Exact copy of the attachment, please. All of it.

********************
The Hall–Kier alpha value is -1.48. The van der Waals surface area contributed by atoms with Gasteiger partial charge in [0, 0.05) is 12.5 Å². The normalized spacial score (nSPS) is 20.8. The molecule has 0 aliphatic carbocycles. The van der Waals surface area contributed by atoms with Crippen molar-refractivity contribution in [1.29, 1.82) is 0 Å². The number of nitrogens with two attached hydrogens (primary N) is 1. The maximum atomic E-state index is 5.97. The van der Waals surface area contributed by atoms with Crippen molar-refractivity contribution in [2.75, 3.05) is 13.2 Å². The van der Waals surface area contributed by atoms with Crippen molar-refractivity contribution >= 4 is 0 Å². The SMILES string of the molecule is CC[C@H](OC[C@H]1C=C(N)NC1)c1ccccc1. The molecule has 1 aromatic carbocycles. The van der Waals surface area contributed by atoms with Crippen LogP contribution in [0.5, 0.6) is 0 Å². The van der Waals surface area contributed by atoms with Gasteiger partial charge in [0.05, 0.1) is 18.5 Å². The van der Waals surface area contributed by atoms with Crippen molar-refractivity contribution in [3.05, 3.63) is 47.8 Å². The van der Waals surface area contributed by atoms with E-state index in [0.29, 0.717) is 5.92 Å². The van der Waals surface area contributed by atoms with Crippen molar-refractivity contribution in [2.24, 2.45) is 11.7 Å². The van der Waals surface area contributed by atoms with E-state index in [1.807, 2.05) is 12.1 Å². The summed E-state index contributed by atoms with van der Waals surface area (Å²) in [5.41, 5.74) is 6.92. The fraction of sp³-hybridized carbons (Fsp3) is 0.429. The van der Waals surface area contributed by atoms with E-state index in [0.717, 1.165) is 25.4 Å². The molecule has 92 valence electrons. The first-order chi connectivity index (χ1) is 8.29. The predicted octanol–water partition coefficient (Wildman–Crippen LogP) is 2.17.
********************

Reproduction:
The Hall–Kier alpha value is -1.48. The van der Waals surface area contributed by atoms with Gasteiger partial charge in [0, 0.05) is 12.5 Å². The normalized spacial score (nSPS) is 20.8. The molecule has 0 aliphatic carbocycles. The van der Waals surface area contributed by atoms with Crippen molar-refractivity contribution in [1.29, 1.82) is 0 Å². The number of nitrogens with two attached hydrogens (primary N) is 1. The maximum atomic E-state index is 5.97. The van der Waals surface area contributed by atoms with Crippen molar-refractivity contribution in [2.75, 3.05) is 13.2 Å². The van der Waals surface area contributed by atoms with Crippen molar-refractivity contribution >= 4 is 0 Å². The SMILES string of the molecule is CC[C@H](OC[C@H]1C=C(N)NC1)c1ccccc1. The molecule has 1 aromatic carbocycles. The van der Waals surface area contributed by atoms with Crippen LogP contribution in [0.5, 0.6) is 0 Å². The van der Waals surface area contributed by atoms with Gasteiger partial charge in [0.05, 0.1) is 18.5 Å². The van der Waals surface area contributed by atoms with Crippen molar-refractivity contribution in [3.05, 3.63) is 47.8 Å². The van der Waals surface area contributed by atoms with E-state index in [0.29, 0.717) is 5.92 Å². The van der Waals surface area contributed by atoms with Crippen molar-refractivity contribution in [2.24, 2.45) is 11.7 Å². The van der Waals surface area contributed by atoms with E-state index in [1.807, 2.05) is 12.1 Å². The summed E-state index contributed by atoms with van der Waals surface area (Å²) in [5.41, 5.74) is 6.92. The fraction of sp³-hybridized carbons (Fsp3) is 0.429. The van der Waals surface area contributed by atoms with E-state index in [0.717, 1.165) is 25.4 Å². The molecule has 92 valence electrons. The first-order chi connectivity index (χ1) is 8.29. The predicted octanol–water partition coefficient (Wildman–Crippen LogP) is 2.17.